Ironworker Wins Sex Harassment Suit Against Same-Sex Boss
The 5th U.S. Circuit Court of Appeals on Sept. 30 reinstated a jury verdict finding that a male boss was liable for sex harassment based on his treatment of a male employee who the boss thought did not conform to gender stereotypes of a straight man.
Ironworkers Don’t Do That
Kerry Woods, an ironworker on the I-10 Twin Span bridge project over Lake Pontchartrain near New Orleans, lodged his complaint in 2006. In his statement to the EEOC, Woods claimed his boss, Chuck Wolfe of Boh Bros. Construction Co., harassed him verbally and repeatedly exposed himself.
Wolfe targeted Woods with taunts such as “pu–y,” “princess,” and “fa–ot,” because he found him effeminate, and he would simulate anal intercourse on Woods when he would bend over with his back turned to his supervisor, according to the opinion.
Wolfe told the EEOC in an interview that he thought Woods’ use of Wet Ones instead of toilet paper was especially offensive as it was something girls did. “To bring Wet Ones to work to wipe your ass, you damn sure don’t sit in front of a bunch of iron workers and tell them about it,” Wolfe said. “You keep that to yourself if in fact that’s what you do.”
A federal jury in March 2011 agreed with the EEOC that Wolfe had sexually harassed Woods, awarding him $451,000. But a three-judge panel of the 5th Circuit overturned that verdict, finding that the employer had not harassed Woods “because of sex” – the standard under Title VII of the 1964 Civil Rights Act.
The EEOC appealed to the full 5th Circuit, which said the panel got it wrong – there was plenty of evidence to support the jury’s finding that Wolfe harassed Woods based on his perception of Woods’ sex. The case was sent back to the trial court for a reassessment of damages.
Same-sex harassment doesn’t have to be homosexual, of course; it can be based on gender stereotyping, and this case establishes that that stereotyping doesn’t even have to be correct.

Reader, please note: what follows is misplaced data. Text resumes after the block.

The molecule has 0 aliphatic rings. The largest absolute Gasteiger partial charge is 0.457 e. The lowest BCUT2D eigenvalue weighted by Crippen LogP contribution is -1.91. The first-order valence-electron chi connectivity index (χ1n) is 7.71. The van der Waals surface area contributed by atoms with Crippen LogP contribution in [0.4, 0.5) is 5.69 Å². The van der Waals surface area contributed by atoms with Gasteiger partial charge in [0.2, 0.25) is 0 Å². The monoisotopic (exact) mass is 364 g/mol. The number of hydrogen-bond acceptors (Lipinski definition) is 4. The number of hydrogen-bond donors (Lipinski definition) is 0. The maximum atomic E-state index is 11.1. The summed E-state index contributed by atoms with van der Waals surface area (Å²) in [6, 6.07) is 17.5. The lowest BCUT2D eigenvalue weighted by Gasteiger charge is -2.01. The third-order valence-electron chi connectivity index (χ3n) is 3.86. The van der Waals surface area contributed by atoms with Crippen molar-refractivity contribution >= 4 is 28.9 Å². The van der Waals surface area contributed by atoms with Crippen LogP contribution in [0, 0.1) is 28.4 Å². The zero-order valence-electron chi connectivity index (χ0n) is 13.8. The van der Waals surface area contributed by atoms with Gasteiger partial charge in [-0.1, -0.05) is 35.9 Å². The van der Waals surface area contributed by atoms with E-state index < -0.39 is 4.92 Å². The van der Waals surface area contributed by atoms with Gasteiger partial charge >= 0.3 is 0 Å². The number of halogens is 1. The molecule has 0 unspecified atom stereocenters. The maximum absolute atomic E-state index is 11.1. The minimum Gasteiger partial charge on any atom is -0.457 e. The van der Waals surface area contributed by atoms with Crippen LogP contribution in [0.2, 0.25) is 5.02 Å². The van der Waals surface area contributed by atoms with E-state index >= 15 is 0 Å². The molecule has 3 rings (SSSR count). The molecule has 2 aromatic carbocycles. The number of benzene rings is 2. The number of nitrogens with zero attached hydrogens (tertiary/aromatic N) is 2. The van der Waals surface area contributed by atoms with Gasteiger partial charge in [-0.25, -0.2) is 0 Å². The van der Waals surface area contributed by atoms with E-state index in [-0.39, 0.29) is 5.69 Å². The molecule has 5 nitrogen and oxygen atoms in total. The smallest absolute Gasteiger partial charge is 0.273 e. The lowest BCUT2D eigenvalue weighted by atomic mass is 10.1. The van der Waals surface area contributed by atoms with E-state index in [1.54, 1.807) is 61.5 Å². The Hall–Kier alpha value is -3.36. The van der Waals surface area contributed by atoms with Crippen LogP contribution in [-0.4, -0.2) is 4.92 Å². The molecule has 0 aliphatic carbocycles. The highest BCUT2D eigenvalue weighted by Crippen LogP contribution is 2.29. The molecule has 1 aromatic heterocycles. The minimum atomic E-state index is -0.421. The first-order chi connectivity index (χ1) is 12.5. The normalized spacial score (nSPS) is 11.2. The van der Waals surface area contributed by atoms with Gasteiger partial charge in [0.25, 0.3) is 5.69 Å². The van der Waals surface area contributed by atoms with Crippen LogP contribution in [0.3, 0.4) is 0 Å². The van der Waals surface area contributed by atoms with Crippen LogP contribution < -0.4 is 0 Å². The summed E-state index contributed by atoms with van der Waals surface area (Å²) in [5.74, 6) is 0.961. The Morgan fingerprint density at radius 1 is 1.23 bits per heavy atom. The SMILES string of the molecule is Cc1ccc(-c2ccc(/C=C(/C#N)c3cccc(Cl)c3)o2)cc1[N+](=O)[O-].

Shouldn’t Have to Prove the Stereotype
“[T]he relevant legal issue is not whether the harassment victim was objectively an ‘effeminate’/non-traditional male, as is common in ‘stereotyping’ cases, but whether the harasser subjectively perceived the employee as not meeting conventional gendered standards of behavior,” explains Paul W. Mollica, a lawyer with Outten & Golden in Chicago.
The court said that plaintiffs who are subjected to gender stereotyping harassment don’t have to prove they are in fact what the harasser perceives them to be: Woods didn’t have to show he was effeminate to prove he was harassed “because of his sex” (with his “sex” being perceived as effeminate or gay in this case).
“[T]he issue is whether the harasser considered the victim to deviate from gender stereotypes, and not whether the victim fails in fact to conform to those stereotypes,” says the EEOC of the holding in a statement. “So, the court ruled, what mattered was that Wolfe saw Woods as unmanly – not whether Woods was actually ‘feminine’ in some objective sense.”
The case is important, explains Mollica, because it “clarify[ies] that a same-sex harassment claim need not be channeled into some narrow category (such as same-sex sexual attraction) to constitute a Title VII violation.”
Policies Will Change
As a result of this ruling, things will definitely change in the states covered by the 5th Circuit – Louisiana, Mississippi and Texas. Employers will have to direct their sex harassment policies to go beyond typical actions like propositioning and vulgar sex talk, says Mollica.
Those policies now “must include bullying of co-workers who are seen as not behaving sufficiently masculine or feminine in the workplace,” he says. “Many harassment policies, I suspect, have not been updated in years and will not give employees or managers the tools to correct and prevent such behavior.”
He notes that employers in “more progressive jurisdictions that explicitly include ‘gender identity’ as a protected classification . . . may already be ahead of the curve and can serve as a model to others.”